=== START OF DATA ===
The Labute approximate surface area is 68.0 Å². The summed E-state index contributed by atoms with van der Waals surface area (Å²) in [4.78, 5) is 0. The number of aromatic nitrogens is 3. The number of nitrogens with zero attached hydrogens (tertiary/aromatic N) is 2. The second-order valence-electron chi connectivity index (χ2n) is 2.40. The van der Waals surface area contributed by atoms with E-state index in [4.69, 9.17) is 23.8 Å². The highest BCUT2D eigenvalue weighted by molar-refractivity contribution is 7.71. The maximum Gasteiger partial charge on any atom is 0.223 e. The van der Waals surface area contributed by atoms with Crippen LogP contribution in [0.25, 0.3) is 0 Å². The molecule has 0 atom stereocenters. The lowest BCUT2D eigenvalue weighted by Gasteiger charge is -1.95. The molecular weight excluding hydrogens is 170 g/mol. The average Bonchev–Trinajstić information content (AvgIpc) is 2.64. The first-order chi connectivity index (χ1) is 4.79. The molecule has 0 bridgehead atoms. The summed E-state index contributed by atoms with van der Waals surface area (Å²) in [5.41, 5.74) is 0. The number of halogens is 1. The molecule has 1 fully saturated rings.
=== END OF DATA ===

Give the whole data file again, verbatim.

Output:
The Labute approximate surface area is 68.0 Å². The summed E-state index contributed by atoms with van der Waals surface area (Å²) in [4.78, 5) is 0. The number of aromatic nitrogens is 3. The number of nitrogens with zero attached hydrogens (tertiary/aromatic N) is 2. The second-order valence-electron chi connectivity index (χ2n) is 2.40. The van der Waals surface area contributed by atoms with E-state index in [4.69, 9.17) is 23.8 Å². The highest BCUT2D eigenvalue weighted by molar-refractivity contribution is 7.71. The maximum Gasteiger partial charge on any atom is 0.223 e. The van der Waals surface area contributed by atoms with Crippen LogP contribution in [0.25, 0.3) is 0 Å². The molecule has 0 atom stereocenters. The lowest BCUT2D eigenvalue weighted by Gasteiger charge is -1.95. The molecular weight excluding hydrogens is 170 g/mol. The average Bonchev–Trinajstić information content (AvgIpc) is 2.64. The first-order chi connectivity index (χ1) is 4.79. The molecule has 0 bridgehead atoms. The summed E-state index contributed by atoms with van der Waals surface area (Å²) in [5.41, 5.74) is 0. The number of halogens is 1. The molecule has 1 fully saturated rings.